Katy Balls

Dominic Raab’s five tests for easing the lockdown

Dominic Raab's five tests for easing the lockdown
Picture by Andrew Parsons / No 10. Downing Street
Text settings

Dominic Raab has this evening confirmed that there will a lockdown extension of three weeks. The First Secretary of State said that while there had been encouraging signs that the rate of infection had significantly reduced, it was still too early to break away from any lockdown measures. He said the most dangerous thing for both public health and the economy would be a second wave of coronavirus infections.

While the government line remains that ministers will not publicly discuss an exit strategy on the grounds that it distracts from the current social distancing measure, Raab went the furthest he has in addressing the issue. The Foreign Secretary set out the criteria that would have to be met for any lockdown easing:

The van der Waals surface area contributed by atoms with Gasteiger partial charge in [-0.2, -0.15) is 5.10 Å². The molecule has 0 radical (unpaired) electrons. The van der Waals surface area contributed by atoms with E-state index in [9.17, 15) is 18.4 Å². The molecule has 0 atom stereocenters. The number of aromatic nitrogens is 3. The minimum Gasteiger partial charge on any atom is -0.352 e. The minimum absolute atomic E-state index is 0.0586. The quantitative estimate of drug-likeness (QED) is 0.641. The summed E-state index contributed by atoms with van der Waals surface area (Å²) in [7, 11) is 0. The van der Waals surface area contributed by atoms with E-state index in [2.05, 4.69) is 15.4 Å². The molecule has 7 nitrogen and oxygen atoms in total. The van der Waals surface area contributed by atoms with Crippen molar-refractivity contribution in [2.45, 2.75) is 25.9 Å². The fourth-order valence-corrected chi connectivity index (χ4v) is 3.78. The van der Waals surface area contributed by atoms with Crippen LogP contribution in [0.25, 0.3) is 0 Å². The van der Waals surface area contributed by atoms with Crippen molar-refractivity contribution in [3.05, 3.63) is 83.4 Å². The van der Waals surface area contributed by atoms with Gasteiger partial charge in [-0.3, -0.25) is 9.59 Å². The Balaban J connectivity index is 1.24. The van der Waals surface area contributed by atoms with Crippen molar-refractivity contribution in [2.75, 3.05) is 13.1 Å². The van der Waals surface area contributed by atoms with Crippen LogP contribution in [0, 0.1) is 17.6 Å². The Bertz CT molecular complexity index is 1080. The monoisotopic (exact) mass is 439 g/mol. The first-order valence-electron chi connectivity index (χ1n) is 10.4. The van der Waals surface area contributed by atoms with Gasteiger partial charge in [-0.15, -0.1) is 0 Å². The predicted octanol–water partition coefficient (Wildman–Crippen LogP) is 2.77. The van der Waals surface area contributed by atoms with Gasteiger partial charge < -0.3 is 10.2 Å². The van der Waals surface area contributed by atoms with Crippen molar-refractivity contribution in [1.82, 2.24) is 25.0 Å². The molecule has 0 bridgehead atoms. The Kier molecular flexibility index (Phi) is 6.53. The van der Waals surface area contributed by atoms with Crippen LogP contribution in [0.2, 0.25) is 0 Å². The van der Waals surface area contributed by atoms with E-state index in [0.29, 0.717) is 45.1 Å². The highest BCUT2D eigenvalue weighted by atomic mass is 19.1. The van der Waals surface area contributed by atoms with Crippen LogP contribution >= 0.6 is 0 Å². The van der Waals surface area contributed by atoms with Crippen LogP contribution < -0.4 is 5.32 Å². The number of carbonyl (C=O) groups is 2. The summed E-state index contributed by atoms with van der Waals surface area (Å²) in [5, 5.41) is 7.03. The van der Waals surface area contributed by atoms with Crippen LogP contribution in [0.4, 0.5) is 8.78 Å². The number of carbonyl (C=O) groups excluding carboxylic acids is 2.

1) Evidence that the NHS can cope across the UK 

2) A sustained fall in daily death rates 

3) Evidence that the rate of infection is decreasing 

4) Confidence that supplies of testing and PPE are able to meet demand 

5) No risk of a second peak

While No. 1-3 may be feasible within three weeks, the latter two are more vague and could be difficult to meet. Raab used the term 'adjusting' when discussing changes to the lockdown. This serves as another reminder that no one in government expects a return to normality anytime soon, instead it will likely be a slow process. What's making life a little easier for ministers at the moment is the level of public support for the lockdown – a YouGov poll today found 91 per cent of Brits say they support extending the coronavirus lockdown measures for a further three weeks and 67 per cent say that strongly support it. But that doesn't mean the pressure is off – public opinion can change very quickly and several key cabinet ministers believe that when we get to the end of this extension, there will need to be some easing. The hope in government is that the Prime Minister is well enough by this point to play a role in the process

Written byKaty Balls

Katy Balls is The Spectator's deputy political editor.

Topics in this articlePolitics